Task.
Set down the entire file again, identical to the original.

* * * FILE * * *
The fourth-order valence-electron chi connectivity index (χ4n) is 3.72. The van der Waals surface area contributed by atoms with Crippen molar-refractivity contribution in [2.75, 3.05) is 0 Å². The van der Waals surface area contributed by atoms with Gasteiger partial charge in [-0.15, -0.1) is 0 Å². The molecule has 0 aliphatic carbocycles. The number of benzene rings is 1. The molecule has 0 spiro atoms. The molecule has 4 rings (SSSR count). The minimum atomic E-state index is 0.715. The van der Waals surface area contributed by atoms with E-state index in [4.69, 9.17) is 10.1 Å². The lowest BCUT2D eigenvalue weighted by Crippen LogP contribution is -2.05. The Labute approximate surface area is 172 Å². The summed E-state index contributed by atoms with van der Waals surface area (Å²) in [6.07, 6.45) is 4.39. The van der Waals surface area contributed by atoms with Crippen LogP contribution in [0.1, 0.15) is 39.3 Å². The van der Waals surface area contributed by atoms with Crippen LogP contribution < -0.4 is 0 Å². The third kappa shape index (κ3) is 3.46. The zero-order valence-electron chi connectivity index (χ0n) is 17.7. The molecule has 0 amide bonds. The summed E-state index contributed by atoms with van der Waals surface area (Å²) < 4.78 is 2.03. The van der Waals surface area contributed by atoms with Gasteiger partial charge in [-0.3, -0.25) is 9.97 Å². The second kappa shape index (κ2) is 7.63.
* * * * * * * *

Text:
The fourth-order valence-electron chi connectivity index (χ4n) is 3.72. The van der Waals surface area contributed by atoms with Crippen molar-refractivity contribution in [2.75, 3.05) is 0 Å². The van der Waals surface area contributed by atoms with Gasteiger partial charge in [-0.15, -0.1) is 0 Å². The molecule has 0 aliphatic carbocycles. The number of benzene rings is 1. The molecule has 0 spiro atoms. The molecule has 4 rings (SSSR count). The minimum atomic E-state index is 0.715. The van der Waals surface area contributed by atoms with E-state index in [4.69, 9.17) is 10.1 Å². The lowest BCUT2D eigenvalue weighted by Crippen LogP contribution is -2.05. The Labute approximate surface area is 172 Å². The summed E-state index contributed by atoms with van der Waals surface area (Å²) in [6.07, 6.45) is 4.39. The van der Waals surface area contributed by atoms with Crippen LogP contribution in [0.1, 0.15) is 39.3 Å². The van der Waals surface area contributed by atoms with Crippen LogP contribution < -0.4 is 0 Å². The third kappa shape index (κ3) is 3.46. The zero-order valence-electron chi connectivity index (χ0n) is 17.7. The molecule has 0 amide bonds. The summed E-state index contributed by atoms with van der Waals surface area (Å²) < 4.78 is 2.03. The van der Waals surface area contributed by atoms with Gasteiger partial charge in [-0.3, -0.25) is 9.97 Å². The second kappa shape index (κ2) is 7.63.